Epithelial-derived TGF-β regulates the development of intraepithelial mast cells during type 2 inflammation

Tahereh Derakhshan, PhD
Department of Medicine
Division of Rheumatology, Immunology, and Allergy
Poster Overview

Mast cells (MCs) are immune cells that expand in the airway, esophagus, and intestine during allergic disease. These expanded MCs are very different from those found in healthy individuals. In mice, TGF-β is a signal produced by epithelial cells that plays a role in the development of allergy-expanded MCs within the epithelium, but the factors controlling the development of these MCs in humans are unknown. We screened the transcriptome of MCs in nasal polyps and found signals that suggests for a role of TGF-β in the development of MCs, so we experimentally tested TGF-β on cord blood-derived MCs. When MCs were stimulated with TGF-β, the expression level of transcripts associated with allergy-expanded MCs within the epithelium were increased, while in contrast, the expression of transcripts associated with MCs residing in other compartments were decreased. When MCs were either directly stimulated with TGF-β or grown with epithelial cells, they became similar to allergy-expanded MCs in patients, while this effect was reduced when signaling through the receptor for TGF-β on MCs was blocked. Therefore, our findings suggest for a role of TGF-β in expansion of MCs during allergic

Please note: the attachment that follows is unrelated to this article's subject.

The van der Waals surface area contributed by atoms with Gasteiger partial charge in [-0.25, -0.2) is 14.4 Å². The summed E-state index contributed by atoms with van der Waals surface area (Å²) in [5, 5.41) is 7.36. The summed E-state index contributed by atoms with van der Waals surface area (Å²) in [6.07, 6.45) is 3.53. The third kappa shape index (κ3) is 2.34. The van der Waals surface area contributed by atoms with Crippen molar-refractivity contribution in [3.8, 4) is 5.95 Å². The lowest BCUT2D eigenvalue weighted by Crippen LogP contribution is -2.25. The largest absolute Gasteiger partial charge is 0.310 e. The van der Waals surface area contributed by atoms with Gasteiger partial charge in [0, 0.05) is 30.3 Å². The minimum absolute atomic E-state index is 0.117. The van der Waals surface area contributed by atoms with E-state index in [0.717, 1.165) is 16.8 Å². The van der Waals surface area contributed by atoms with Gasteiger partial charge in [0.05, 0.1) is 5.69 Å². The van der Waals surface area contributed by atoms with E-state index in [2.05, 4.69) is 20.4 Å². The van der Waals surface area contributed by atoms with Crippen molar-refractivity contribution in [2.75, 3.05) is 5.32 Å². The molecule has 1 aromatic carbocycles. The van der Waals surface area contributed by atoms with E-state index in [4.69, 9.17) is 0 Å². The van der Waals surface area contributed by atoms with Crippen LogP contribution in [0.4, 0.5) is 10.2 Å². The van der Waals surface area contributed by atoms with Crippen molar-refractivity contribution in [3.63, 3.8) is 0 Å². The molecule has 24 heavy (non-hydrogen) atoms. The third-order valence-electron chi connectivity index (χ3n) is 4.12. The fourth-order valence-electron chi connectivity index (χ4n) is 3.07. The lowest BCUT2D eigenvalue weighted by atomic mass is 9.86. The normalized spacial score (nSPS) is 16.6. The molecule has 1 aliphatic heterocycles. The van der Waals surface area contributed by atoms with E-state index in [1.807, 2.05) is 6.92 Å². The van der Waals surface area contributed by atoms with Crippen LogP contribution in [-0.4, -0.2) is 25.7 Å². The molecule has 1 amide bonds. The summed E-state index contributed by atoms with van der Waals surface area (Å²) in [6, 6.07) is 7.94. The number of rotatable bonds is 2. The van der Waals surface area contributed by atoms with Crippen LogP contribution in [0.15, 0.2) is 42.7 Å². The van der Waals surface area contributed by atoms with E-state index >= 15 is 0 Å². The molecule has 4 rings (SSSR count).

inflammatory diseases.

Scientific Abstract

Mast cells (MCs) are tissue resident immune effector cells that expand in the epithelium during human type 2 inflammatory diseases. We previously found that in mice, epithelial-derived TGF-β can induce the development of an intraepithelial MC phenotype. However, the factors mediating intraepithelial MC development in humans remain unclear. Here, we hypothesize that epithelial-derived TGF-β plays a similar role in human intraepithelial MC development. To determine the influence of TGF-β on MCs, human umbilical cord blood-derived MCs (CBMCs) were stimulated with TGF-β and analyzed by RNA-sequencing. To assess the specific role of epithelial-derived TGF-β, CBMCs were co-cultured with human nasal epithelial cells in the presence of TGF-β receptor signaling inhibitor and analyzed by flow cytometry. TGF-β stimulus significantly altered MC transcriptome, upregulating a cassette of genes associated with the intraepithelial MC phenotype, including CPA3 and CD38, while downregulating transcripts associated with subepithelial MCs, such as CMA1 and KIT. Epithelial co-culture downregulated MC expression of c-Kit, while upregulated cell surface CD38 and intracellular CPA3 expression, indicative of an intraepithelial MC phenotype. This effect that was attenuated when TGF-β signaling was inhibited suggests for a role of epithelial-derived TGF-β in regulating the development of human intraepithelial MCs during inflammation.

Clinical Implications
Asthma and chronic rhinosinusitis affect nearly 30 million Americans, therefore understanding the disease pathogenesis is crucial. Mast cells are key effector cells during airway inflammation and inhibiting the factors that regulate their development and functional modulations has important therapeutic implications.
Research Areas
Tahereh Derakhshan, PhD, Chunli Feng, MD, Tanya M. Laidlaw, MD, Joshua A. Boyce, MD, Daniel F. Dwyer, PhD
Principal Investigator
Daniel F. Dwyer

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